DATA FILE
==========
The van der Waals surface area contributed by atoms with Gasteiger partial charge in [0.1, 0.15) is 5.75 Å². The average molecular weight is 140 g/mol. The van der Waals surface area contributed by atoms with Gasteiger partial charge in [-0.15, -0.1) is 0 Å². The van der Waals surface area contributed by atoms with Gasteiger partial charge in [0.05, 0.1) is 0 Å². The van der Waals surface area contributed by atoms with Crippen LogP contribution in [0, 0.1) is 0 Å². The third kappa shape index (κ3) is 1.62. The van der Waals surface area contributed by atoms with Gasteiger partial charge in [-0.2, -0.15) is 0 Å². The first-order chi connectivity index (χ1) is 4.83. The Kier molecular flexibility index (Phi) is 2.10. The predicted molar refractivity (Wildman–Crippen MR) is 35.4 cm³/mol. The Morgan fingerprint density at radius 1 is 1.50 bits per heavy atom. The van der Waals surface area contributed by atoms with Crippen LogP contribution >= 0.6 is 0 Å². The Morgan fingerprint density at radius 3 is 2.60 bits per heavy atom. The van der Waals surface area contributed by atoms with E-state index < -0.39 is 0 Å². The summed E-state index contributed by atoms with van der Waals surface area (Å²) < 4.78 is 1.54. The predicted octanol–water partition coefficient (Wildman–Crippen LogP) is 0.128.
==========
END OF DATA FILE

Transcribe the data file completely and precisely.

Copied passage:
The van der Waals surface area contributed by atoms with Gasteiger partial charge in [0.1, 0.15) is 5.75 Å². The average molecular weight is 140 g/mol. The van der Waals surface area contributed by atoms with Gasteiger partial charge in [-0.15, -0.1) is 0 Å². The van der Waals surface area contributed by atoms with Gasteiger partial charge in [0.05, 0.1) is 0 Å². The van der Waals surface area contributed by atoms with Crippen LogP contribution in [0, 0.1) is 0 Å². The third kappa shape index (κ3) is 1.62. The van der Waals surface area contributed by atoms with Gasteiger partial charge in [-0.2, -0.15) is 0 Å². The first-order chi connectivity index (χ1) is 4.83. The Kier molecular flexibility index (Phi) is 2.10. The predicted molar refractivity (Wildman–Crippen MR) is 35.4 cm³/mol. The Morgan fingerprint density at radius 1 is 1.50 bits per heavy atom. The van der Waals surface area contributed by atoms with Crippen LogP contribution >= 0.6 is 0 Å². The Morgan fingerprint density at radius 3 is 2.60 bits per heavy atom. The van der Waals surface area contributed by atoms with E-state index < -0.39 is 0 Å². The summed E-state index contributed by atoms with van der Waals surface area (Å²) < 4.78 is 1.54. The predicted octanol–water partition coefficient (Wildman–Crippen LogP) is 0.128.